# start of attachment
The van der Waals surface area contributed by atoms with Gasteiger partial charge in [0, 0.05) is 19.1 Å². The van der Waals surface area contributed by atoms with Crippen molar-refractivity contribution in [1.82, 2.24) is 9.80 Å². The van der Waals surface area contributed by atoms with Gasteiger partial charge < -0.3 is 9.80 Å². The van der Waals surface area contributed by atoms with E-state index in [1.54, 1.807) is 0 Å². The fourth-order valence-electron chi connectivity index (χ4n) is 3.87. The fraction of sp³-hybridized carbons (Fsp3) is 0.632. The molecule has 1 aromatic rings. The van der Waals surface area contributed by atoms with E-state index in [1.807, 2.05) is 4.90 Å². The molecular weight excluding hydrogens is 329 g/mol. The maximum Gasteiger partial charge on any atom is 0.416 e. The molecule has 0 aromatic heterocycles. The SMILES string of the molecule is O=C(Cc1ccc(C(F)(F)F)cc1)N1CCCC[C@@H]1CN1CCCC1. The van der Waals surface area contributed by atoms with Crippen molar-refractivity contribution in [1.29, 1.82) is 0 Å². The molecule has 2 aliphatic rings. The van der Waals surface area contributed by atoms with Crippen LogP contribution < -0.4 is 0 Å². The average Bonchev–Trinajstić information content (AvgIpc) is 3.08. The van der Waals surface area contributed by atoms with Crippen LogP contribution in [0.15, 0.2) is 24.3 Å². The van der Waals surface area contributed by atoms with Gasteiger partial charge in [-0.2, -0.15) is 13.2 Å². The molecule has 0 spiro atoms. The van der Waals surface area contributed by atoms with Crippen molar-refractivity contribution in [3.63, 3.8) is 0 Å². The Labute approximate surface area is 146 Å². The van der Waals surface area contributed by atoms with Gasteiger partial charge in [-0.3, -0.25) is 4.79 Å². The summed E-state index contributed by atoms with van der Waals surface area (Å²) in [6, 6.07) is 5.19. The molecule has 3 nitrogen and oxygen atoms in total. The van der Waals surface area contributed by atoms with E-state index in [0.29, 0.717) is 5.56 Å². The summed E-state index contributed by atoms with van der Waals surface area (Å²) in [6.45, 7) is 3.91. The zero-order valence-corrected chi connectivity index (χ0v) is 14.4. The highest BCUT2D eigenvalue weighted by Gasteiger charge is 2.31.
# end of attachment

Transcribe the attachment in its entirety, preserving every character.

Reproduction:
The van der Waals surface area contributed by atoms with Gasteiger partial charge in [0, 0.05) is 19.1 Å². The van der Waals surface area contributed by atoms with Crippen molar-refractivity contribution in [1.82, 2.24) is 9.80 Å². The van der Waals surface area contributed by atoms with Gasteiger partial charge < -0.3 is 9.80 Å². The van der Waals surface area contributed by atoms with E-state index in [1.54, 1.807) is 0 Å². The fourth-order valence-electron chi connectivity index (χ4n) is 3.87. The fraction of sp³-hybridized carbons (Fsp3) is 0.632. The molecule has 1 aromatic rings. The van der Waals surface area contributed by atoms with E-state index in [1.807, 2.05) is 4.90 Å². The molecular weight excluding hydrogens is 329 g/mol. The maximum Gasteiger partial charge on any atom is 0.416 e. The molecule has 0 aromatic heterocycles. The SMILES string of the molecule is O=C(Cc1ccc(C(F)(F)F)cc1)N1CCCC[C@@H]1CN1CCCC1. The van der Waals surface area contributed by atoms with Crippen molar-refractivity contribution in [1.29, 1.82) is 0 Å². The molecule has 2 aliphatic rings. The van der Waals surface area contributed by atoms with Crippen LogP contribution < -0.4 is 0 Å². The average Bonchev–Trinajstić information content (AvgIpc) is 3.08. The van der Waals surface area contributed by atoms with Crippen LogP contribution in [0.15, 0.2) is 24.3 Å². The van der Waals surface area contributed by atoms with Gasteiger partial charge in [-0.2, -0.15) is 13.2 Å². The molecule has 0 spiro atoms. The van der Waals surface area contributed by atoms with Crippen molar-refractivity contribution in [3.63, 3.8) is 0 Å². The Labute approximate surface area is 146 Å². The van der Waals surface area contributed by atoms with Gasteiger partial charge in [-0.3, -0.25) is 4.79 Å². The summed E-state index contributed by atoms with van der Waals surface area (Å²) in [6, 6.07) is 5.19. The molecule has 3 nitrogen and oxygen atoms in total. The van der Waals surface area contributed by atoms with E-state index in [0.29, 0.717) is 5.56 Å². The summed E-state index contributed by atoms with van der Waals surface area (Å²) in [6.45, 7) is 3.91. The zero-order valence-corrected chi connectivity index (χ0v) is 14.4. The highest BCUT2D eigenvalue weighted by Gasteiger charge is 2.31.